Jesus makes a non-Jewish statement. I came into the world to witness to the truth. Speaking to a Roman, Jesus chooses to simply tie God and truth together in a way that Pilate could understand—somewhat.

That was enough for Pilate. He responded to what he heard to be a philosophical statement with, what is truth? He knew enough of Greek philosophy to know he need not continue.

To the Jewish authorities, Pilate reported that he could find no crime in Jesus. He offered them a deal. Release Jesus as is the custom. Give us Barabbas the bandit.

19 Then Pilate took Jesus and had him flogged severely. The soldiers braided a crown of thorns and put it on his head, and they clothed him in a purple robe. They came up to him again and again and said, “Hail, king of the Jews!” And they struck him repeatedly in the face. NET

We tend to think of flogging as a brutish practice by the Romans, but it was widely practiced throughout the world for thousands of years. Roman practice in the first century was considered by the people of the day to be reasonable. Bad people had to be punished. The Roman whip consisted of three leather thongs with three or more small lead balls threaded on the thongs. The intent was to rip through the skin of the back to cause bleeding on a limited level so that the sufferer would not bleed to death. You know how it worked if you have been brave enough to watch The Passion of the Christ, though the scene may have been overdone.

Several plants in Palestine produce thorns, and we do not know which the soldiers used for Jesus. They would have been whatever was close at hand. No artwork or written descriptions from the early centuries references the crown, so it seems that early Christians did not consider it of much import. Medieval paintings rarely showed a crown of thorns. When they did appear, they were generally short thorns. The modern trend has been to emphasize the wicked-looking long thrones. A small tree growing on the Mount of Olives had such thrones and could have been used. It is pictured above.

On the website, living with faith.org, R. Herbert, Ph.D, wrote this about the thorns. Like the crown of thorns, the Roman Civic Crown (Latin: corona civica) was formed of plant material: of leaves of the oak tree woven into a circle.  But the Civic Crown was granted only to  Roman citizens who saved the lives of other citizens.  So high was the honor of this crown that it became part of the  imperial regalia and was worn by all the emperors from the time of Augustus, and the emperors themselves were often hailed as the  “Savior” of the people.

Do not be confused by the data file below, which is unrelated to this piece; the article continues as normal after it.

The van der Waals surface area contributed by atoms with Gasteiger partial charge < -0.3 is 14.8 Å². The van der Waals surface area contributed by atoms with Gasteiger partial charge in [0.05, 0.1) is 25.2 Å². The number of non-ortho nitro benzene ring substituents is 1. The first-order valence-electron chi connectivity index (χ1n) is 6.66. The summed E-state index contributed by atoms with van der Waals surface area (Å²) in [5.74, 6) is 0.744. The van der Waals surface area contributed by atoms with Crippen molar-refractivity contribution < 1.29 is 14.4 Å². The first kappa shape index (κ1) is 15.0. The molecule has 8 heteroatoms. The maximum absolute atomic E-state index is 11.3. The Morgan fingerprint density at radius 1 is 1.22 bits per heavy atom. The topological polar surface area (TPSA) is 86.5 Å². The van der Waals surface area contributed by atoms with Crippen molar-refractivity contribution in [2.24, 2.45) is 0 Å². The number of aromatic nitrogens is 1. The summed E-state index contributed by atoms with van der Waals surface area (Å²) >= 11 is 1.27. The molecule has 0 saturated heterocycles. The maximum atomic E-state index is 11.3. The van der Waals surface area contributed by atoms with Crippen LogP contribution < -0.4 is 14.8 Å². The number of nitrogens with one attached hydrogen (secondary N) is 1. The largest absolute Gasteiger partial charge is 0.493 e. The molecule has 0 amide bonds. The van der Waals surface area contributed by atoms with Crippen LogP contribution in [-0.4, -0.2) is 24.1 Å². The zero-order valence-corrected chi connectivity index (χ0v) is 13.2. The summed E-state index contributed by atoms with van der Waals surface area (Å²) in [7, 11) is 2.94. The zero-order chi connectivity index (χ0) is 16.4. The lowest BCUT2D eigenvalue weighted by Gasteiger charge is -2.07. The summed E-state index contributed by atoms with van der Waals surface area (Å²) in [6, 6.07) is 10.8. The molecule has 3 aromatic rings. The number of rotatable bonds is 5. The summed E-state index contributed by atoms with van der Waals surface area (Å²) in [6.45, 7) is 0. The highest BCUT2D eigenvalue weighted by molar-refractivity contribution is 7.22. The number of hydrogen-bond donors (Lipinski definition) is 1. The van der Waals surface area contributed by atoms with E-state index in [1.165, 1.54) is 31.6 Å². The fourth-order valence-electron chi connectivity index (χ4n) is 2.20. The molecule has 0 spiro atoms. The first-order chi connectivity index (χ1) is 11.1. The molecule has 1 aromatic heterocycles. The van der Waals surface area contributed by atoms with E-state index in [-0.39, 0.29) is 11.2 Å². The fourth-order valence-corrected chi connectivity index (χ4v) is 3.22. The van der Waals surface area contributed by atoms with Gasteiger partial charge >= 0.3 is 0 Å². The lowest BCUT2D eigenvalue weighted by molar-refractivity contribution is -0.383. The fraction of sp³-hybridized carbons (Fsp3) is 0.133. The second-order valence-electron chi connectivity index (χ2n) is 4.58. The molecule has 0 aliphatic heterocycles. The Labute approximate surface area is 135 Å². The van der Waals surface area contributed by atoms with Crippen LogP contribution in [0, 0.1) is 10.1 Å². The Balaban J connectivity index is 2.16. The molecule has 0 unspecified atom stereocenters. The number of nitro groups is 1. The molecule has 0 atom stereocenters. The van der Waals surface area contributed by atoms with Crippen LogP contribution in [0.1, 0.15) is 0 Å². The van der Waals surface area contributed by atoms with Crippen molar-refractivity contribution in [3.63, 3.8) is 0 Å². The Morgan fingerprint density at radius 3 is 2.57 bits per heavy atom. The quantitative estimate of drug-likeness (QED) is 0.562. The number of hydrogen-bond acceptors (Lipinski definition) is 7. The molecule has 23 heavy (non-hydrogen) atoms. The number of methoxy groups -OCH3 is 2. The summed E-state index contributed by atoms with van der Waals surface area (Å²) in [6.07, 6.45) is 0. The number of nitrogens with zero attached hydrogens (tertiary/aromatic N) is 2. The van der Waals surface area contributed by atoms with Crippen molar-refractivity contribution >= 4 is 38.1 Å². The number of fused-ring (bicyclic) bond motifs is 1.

Ironic or not, the richness of the symbolism that God allowed in the crown of thorns also finds much earlier foreshadowing in the Bible itself.  Not only does the biblical story of humanity’s “fall” tell us that as a result of sin the earth would produce “thorns and thistles” (
Genesis 3:17-19), but also the crown of thorns is more specifically foreshadowed in the story of Abraham’s sacrifice of his son, Isaac. Genesis 22:13 tells us that the sacrifice of Isaac was transferred to the sacrifice of the male sheep God provided, that was caught by its horns in a “thicket.”

The purple robe presents us with a problem. The color purple was reserved for royalty and the super-rich. Where would the soldiers have found such a garment? The most realistic solution is that Pilate had a ratty cast-off that he allowed the guards to use for such occasions. But we do not know for sure.

“Hail Caeser” was the proper address of the Emperor. For the soldiers to use it, they were mocking Jesus. Slapping him in the face added injury to insult.

We should not assume Jesus received thirty-nine lashes. That number—based on Deuteronomy 25:3—was used by the Jews,  so it did not apply to the Romans. Nonetheless, anything like that number would have left Jesus too weak to stand or talk. As we will see, Pilate intended to return Jesus to the Jews, so he likely ordered a light scourging. Matthew reports that Pilate had Jesus flogged (27:26). Mark reports that Pilate had Jesus flogged (15:15). Luke does not mention flogging. So, John alone makes much of the scourging.

Pilate went out again and said to them, “See, I am bringing him out to you that you may know that I find no guilt in him.” So Jesus came out, wearing the crown of thorns and the purple robe. Pilate said to them, “Behold the man!” ESV

We must remember that Pilate was on his best behavior. A couple of years earlier, the Emperor sent him a severe reprimand for excessive violence. Pilate hated the Jews but had to tread lightly lest he lose his job. If Jesus had come before him a few years earlier, he would have ordered the execution without a second thought. God’s timing is incredible.

Notice Jesus is wearing his ‘kingly’ clothing. We do not know if the Jews thought Pilate was trying to pass Jesus off as a true king or if they saw the joke.

Behold the man! I suspect that John had his way with this statement. He is saying to the early Gnostics that Jesus was human. No doubt Pilate’s statement was similar, but John had a different agenda. Jesus is more man than anyone else in this whole drama. Jesus set the time a place for his arrest—even stepping forward to receive the guards who were more fearful than he. Jesus faced Pilate without fear while Pilate tried to get anyone else to make the judgment call. Jesus was indeed the Man.

When the chief priests and the officers saw him, they cried out, “Crucify him, crucify him!” Pilate said to them, “Take him yourselves and crucify him, for I find no guilt in him.” The Jews answered him, “We have a law, and according to that law he ought to die because he has made himself the Son of God.” When Pilate heard this statement, he was even more afraid. ESV